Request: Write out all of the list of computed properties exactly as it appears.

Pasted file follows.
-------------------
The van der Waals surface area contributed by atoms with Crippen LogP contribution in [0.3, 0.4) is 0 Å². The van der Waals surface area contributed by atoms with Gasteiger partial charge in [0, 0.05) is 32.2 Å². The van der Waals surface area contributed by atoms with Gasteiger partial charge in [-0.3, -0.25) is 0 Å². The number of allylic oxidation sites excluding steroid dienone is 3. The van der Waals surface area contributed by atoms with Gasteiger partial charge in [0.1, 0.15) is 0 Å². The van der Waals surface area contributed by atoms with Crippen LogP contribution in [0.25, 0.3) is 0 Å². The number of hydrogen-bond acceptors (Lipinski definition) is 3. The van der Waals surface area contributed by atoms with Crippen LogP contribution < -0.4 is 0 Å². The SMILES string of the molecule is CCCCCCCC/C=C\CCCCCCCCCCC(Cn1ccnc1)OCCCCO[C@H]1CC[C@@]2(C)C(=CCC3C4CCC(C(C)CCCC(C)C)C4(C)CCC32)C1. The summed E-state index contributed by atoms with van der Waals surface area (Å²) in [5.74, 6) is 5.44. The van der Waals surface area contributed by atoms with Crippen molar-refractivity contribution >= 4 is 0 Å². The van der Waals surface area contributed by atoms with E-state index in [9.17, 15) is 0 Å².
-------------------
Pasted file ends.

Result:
The van der Waals surface area contributed by atoms with Crippen LogP contribution in [0.3, 0.4) is 0 Å². The van der Waals surface area contributed by atoms with Gasteiger partial charge in [0, 0.05) is 32.2 Å². The van der Waals surface area contributed by atoms with Gasteiger partial charge in [-0.3, -0.25) is 0 Å². The number of allylic oxidation sites excluding steroid dienone is 3. The van der Waals surface area contributed by atoms with Gasteiger partial charge in [0.1, 0.15) is 0 Å². The van der Waals surface area contributed by atoms with Crippen LogP contribution in [0.25, 0.3) is 0 Å². The number of hydrogen-bond acceptors (Lipinski definition) is 3. The van der Waals surface area contributed by atoms with Crippen LogP contribution < -0.4 is 0 Å². The SMILES string of the molecule is CCCCCCCC/C=C\CCCCCCCCCCC(Cn1ccnc1)OCCCCO[C@H]1CC[C@@]2(C)C(=CCC3C4CCC(C(C)CCCC(C)C)C4(C)CCC32)C1. The summed E-state index contributed by atoms with van der Waals surface area (Å²) in [5.74, 6) is 5.44. The van der Waals surface area contributed by atoms with Crippen molar-refractivity contribution >= 4 is 0 Å². The van der Waals surface area contributed by atoms with E-state index in [9.17, 15) is 0 Å².